Change in ancient cultures- “The White Tiger” by Aravind Adiga

The White Tiger by Aravind Adiga

Aravind Adiga has won (2008) the Man Booker Prize for his very first novel. Curious, I had placed a hold on the book at my town library and sure enough the book is in big demand and is on a strict 15 day turn-around.

Note for readers unfamiliar with current day India : This post is dated November 2, 2008 when the book had been released. The movie was released on Netflix on January 13, 2021. Since then there is great interest in this post. Note that the movie is set in 2008 and India and the world has made great technology strides in the meanwhile. The biggest is cell phone cameras and social media participation in a very participatory and exuberant democracy like India. For eg. , towards the end of the movie the existing taxi contractors remain docile upon being harassed by police in Bangalore (now Bengaluru- the Silicon Valley of India). We believe that this is very difficult in 2021 as the you can expect a vociferous opposition because of huge connectivity between people. We mention this to put the 2021 movie in historical context.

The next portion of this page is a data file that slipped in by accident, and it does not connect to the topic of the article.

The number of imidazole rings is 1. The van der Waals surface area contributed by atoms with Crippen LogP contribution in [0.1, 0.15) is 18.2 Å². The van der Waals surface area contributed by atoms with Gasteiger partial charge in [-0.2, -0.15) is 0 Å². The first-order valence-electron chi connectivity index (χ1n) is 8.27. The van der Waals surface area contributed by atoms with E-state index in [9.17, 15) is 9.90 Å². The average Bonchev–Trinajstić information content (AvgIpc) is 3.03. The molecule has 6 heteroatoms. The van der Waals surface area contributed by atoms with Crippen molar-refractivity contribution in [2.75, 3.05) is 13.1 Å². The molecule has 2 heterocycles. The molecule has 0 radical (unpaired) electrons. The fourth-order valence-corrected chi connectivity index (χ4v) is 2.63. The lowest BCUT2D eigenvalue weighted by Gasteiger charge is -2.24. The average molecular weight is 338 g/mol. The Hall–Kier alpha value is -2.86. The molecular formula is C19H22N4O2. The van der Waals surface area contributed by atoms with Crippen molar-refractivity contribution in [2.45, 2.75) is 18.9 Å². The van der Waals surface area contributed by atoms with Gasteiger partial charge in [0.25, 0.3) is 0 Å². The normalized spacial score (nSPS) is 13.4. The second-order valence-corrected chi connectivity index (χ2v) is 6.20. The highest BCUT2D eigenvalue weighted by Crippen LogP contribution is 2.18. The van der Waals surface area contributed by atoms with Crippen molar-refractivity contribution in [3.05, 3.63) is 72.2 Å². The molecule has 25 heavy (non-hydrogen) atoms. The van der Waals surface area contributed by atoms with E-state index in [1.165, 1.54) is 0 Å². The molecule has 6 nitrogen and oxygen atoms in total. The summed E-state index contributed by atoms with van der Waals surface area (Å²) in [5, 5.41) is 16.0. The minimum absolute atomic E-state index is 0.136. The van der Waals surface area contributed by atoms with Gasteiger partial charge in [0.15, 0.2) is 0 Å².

Adiga has written a gripping tale and covers both India and China with the protoganist Munna  or “The White Tiger” writing from Bangalore as a now powerful taxi operator who provides taxi services to the call centers of big brand companies like Microsoft and so on. Munna is an “entrepreneur” writing to the Chinese Prime Minister (throughout the entire novel)  who is visiting Bangalore and wants to meet local Indian entrepreneurs to understand their story. The book is about Munna’s evolution as an “entrepreneur” from abject  poverty based roots as a Rickshaw Puller’s son.

The most fascinating thing about the book is the understanding that Adiga brings about the changing  ancient social structure in India. He does so in a sort of cynical manner highlighting rare betrayal by the servant of the master.  I rather prefer the lighter approach  of PG Wodehouse called the “feudal spirit”  where Jeeves is pretty much always loyal to Bertie Wooster. 

To Adiga’s credit however, he does bring out continuity and change in the Indian social fabric as the economy booms and “catching up”  with China is on peoples’ minds. Adiga’s incredulous observation that dependable “servants” literally drive the economy is masterful. He mentions the diamond trade among others  where trustworthy assistants move around with millions in diamonds or cash with literally no “legal” controls and almost no problems. While “The White Tiger” or Munna is a deviant – you do get the feeling of continuity and stability in a  bizarre sort of way. Definitely worth a read.

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